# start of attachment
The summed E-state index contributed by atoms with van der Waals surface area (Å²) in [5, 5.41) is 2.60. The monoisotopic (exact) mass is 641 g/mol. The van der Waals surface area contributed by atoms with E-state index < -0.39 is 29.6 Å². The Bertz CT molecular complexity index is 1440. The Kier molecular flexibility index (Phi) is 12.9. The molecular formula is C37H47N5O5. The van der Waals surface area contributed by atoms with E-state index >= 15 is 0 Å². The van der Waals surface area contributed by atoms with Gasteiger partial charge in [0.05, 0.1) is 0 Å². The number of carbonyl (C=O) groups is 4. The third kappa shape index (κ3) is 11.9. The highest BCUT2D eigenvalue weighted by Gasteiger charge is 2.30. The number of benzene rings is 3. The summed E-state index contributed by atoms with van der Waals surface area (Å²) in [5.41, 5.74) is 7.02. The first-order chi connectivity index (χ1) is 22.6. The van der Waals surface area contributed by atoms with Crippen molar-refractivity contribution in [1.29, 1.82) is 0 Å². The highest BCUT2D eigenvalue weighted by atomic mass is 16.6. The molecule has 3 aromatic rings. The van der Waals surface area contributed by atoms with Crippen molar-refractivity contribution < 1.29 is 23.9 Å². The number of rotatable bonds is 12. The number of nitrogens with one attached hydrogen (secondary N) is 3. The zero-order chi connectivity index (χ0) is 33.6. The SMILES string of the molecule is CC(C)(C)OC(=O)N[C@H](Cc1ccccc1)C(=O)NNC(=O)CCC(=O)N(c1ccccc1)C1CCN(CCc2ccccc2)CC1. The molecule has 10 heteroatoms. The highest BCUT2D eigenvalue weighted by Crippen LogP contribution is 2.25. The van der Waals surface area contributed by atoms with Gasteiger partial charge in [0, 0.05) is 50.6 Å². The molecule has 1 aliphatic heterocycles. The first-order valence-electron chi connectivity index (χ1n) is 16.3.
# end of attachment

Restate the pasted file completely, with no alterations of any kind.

The summed E-state index contributed by atoms with van der Waals surface area (Å²) in [5, 5.41) is 2.60. The monoisotopic (exact) mass is 641 g/mol. The van der Waals surface area contributed by atoms with E-state index < -0.39 is 29.6 Å². The Bertz CT molecular complexity index is 1440. The Kier molecular flexibility index (Phi) is 12.9. The molecular formula is C37H47N5O5. The van der Waals surface area contributed by atoms with E-state index >= 15 is 0 Å². The van der Waals surface area contributed by atoms with Gasteiger partial charge in [0.05, 0.1) is 0 Å². The number of carbonyl (C=O) groups is 4. The third kappa shape index (κ3) is 11.9. The highest BCUT2D eigenvalue weighted by Gasteiger charge is 2.30. The number of benzene rings is 3. The summed E-state index contributed by atoms with van der Waals surface area (Å²) in [5.41, 5.74) is 7.02. The first-order chi connectivity index (χ1) is 22.6. The van der Waals surface area contributed by atoms with Crippen molar-refractivity contribution in [1.29, 1.82) is 0 Å². The highest BCUT2D eigenvalue weighted by atomic mass is 16.6. The molecule has 3 aromatic rings. The van der Waals surface area contributed by atoms with Crippen molar-refractivity contribution < 1.29 is 23.9 Å². The number of rotatable bonds is 12. The number of nitrogens with one attached hydrogen (secondary N) is 3. The zero-order chi connectivity index (χ0) is 33.6. The SMILES string of the molecule is CC(C)(C)OC(=O)N[C@H](Cc1ccccc1)C(=O)NNC(=O)CCC(=O)N(c1ccccc1)C1CCN(CCc2ccccc2)CC1. The molecule has 10 heteroatoms. The highest BCUT2D eigenvalue weighted by Crippen LogP contribution is 2.25. The van der Waals surface area contributed by atoms with Gasteiger partial charge in [0, 0.05) is 50.6 Å². The molecule has 1 aliphatic heterocycles. The first-order valence-electron chi connectivity index (χ1n) is 16.3.